However, in a blow to Francisco and the administration, the Supreme Court declined to hear arguments on the case’s legality. The justices prefer the appeals courts to have considered a case before they weigh in, and even then are selective, The Hill said. It takes four justices to agree to hear a case, and often they only agree to step in if the appeals courts are deeply divided on an issue.

It takes five justices to agree to stay a lower court ruling. Justices Ruth Bader Ginsburg, Stephen Breyer, Sonia Sotomayor and Elena Kagan, of the court’s liberal wing, said they would have denied the application, according to the news outlet.

Trump announced the ban on transgender service members on March 23, stating that transgender applicants are “disqualified from military service except under limited circumstances.”

White House press secretary Sarah Huckabee Sanders said at the time that the decision was based upon “extensive study by senior uniformed and civilian leaders, including combat veterans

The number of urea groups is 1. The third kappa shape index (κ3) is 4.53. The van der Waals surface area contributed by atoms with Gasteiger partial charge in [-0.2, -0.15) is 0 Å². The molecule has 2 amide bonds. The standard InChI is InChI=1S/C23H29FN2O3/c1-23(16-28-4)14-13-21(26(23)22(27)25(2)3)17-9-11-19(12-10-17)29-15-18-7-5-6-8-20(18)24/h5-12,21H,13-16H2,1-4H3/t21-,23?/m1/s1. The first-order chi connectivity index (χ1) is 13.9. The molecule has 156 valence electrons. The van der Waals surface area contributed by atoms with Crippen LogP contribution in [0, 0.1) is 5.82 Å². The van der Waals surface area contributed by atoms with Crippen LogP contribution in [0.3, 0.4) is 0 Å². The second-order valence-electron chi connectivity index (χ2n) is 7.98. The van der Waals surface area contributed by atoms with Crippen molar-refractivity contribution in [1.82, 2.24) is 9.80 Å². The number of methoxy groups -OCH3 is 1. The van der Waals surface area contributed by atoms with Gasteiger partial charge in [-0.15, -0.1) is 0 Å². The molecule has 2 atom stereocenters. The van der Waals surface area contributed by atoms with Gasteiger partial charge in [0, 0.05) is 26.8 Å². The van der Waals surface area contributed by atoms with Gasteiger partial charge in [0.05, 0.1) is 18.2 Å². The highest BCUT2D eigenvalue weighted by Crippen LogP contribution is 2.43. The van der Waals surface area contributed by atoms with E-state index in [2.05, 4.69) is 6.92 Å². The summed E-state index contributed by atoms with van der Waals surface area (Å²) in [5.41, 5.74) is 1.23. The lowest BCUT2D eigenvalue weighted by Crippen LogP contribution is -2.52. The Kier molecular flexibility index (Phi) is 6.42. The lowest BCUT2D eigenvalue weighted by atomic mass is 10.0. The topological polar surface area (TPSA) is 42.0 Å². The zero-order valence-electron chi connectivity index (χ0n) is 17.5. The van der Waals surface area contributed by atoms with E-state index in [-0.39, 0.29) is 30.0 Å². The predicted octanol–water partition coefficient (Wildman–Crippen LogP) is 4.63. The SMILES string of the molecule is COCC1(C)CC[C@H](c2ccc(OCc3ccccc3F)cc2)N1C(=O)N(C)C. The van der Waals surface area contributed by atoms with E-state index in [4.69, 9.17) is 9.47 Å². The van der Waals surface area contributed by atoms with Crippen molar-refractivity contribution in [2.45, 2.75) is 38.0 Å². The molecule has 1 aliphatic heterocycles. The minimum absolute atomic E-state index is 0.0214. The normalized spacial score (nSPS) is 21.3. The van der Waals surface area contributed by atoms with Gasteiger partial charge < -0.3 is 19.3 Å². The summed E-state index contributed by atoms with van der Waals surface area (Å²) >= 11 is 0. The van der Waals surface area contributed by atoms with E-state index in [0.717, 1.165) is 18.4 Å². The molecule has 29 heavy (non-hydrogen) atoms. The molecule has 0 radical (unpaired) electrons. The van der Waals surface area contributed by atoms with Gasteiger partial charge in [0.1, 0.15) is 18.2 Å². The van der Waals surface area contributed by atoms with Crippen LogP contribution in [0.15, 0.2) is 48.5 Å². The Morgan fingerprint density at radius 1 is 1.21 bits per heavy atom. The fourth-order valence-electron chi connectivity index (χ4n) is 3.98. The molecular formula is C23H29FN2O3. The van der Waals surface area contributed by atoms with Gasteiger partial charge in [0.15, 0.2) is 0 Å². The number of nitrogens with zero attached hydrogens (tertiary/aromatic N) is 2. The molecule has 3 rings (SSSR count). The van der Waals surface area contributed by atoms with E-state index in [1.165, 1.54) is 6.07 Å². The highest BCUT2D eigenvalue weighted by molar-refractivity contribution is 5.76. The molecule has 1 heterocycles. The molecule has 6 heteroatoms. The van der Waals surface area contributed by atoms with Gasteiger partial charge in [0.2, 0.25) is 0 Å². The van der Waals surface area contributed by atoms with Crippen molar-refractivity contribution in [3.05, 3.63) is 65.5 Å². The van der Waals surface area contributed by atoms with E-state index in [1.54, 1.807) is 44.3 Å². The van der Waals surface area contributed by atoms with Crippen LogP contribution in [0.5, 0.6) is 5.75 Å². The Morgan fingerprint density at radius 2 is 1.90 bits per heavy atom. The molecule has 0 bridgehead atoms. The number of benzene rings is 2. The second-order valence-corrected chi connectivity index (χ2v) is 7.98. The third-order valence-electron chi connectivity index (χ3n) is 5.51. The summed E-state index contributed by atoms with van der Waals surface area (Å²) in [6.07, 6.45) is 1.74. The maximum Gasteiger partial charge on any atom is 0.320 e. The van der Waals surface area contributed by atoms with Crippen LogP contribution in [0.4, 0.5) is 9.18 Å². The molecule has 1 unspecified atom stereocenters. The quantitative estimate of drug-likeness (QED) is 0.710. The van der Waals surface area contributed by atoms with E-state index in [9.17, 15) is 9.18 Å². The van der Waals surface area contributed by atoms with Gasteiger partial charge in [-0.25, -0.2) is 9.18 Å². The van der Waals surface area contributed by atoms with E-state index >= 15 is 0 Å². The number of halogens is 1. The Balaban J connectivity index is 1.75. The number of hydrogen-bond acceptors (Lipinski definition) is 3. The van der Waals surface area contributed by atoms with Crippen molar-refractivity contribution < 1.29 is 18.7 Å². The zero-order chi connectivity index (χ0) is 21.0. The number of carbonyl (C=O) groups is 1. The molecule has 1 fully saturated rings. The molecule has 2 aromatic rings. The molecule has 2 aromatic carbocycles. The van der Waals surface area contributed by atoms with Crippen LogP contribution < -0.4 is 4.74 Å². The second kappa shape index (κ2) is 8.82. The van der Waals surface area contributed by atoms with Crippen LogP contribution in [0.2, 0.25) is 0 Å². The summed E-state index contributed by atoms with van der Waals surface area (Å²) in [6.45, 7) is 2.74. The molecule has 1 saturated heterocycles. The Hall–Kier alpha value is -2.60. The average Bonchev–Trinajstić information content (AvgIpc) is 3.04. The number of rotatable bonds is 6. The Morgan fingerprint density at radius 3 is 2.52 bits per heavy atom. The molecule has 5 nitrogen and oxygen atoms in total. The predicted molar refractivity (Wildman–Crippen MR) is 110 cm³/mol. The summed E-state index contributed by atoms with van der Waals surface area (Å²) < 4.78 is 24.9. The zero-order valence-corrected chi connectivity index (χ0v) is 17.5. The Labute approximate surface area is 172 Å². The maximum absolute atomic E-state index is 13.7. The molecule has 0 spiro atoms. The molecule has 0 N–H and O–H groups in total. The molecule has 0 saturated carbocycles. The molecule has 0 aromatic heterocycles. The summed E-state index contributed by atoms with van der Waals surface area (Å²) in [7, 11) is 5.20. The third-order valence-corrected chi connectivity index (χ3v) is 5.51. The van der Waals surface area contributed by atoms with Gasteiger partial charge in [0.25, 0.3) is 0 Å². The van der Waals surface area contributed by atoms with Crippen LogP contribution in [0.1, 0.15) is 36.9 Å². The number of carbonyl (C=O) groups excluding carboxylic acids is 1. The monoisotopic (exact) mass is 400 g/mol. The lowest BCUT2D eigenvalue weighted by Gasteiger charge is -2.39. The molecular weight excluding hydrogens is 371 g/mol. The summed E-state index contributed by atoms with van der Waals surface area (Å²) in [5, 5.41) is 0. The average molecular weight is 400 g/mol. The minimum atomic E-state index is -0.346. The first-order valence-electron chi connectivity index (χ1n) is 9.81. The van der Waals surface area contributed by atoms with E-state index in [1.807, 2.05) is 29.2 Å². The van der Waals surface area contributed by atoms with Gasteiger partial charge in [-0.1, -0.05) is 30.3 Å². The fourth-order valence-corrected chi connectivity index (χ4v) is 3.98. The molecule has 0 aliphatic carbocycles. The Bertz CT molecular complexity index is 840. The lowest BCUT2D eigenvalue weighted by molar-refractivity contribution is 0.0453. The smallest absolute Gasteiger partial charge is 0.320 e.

In her announcement on January 21, Senator Harris stated, “My entire career has been focused on keeping people safe. When I look at this moment in time, I know the American people deserve to have someone who is going to fight for them … and put them in front of self-interest.”

Research contact: @jabowden4

Nearly all asylum applicants from the last migrant caravan were allowed U.S. entry

October 29, 2018

More than 90% of the Central Americans who applied for asylum after arriving at the U.S. border in last spring’s caravan passed the first step of the application process and were allowed into the country, according to figures from U.S. Citizenship and Immigration Services, BuzzFeed reported on October 26.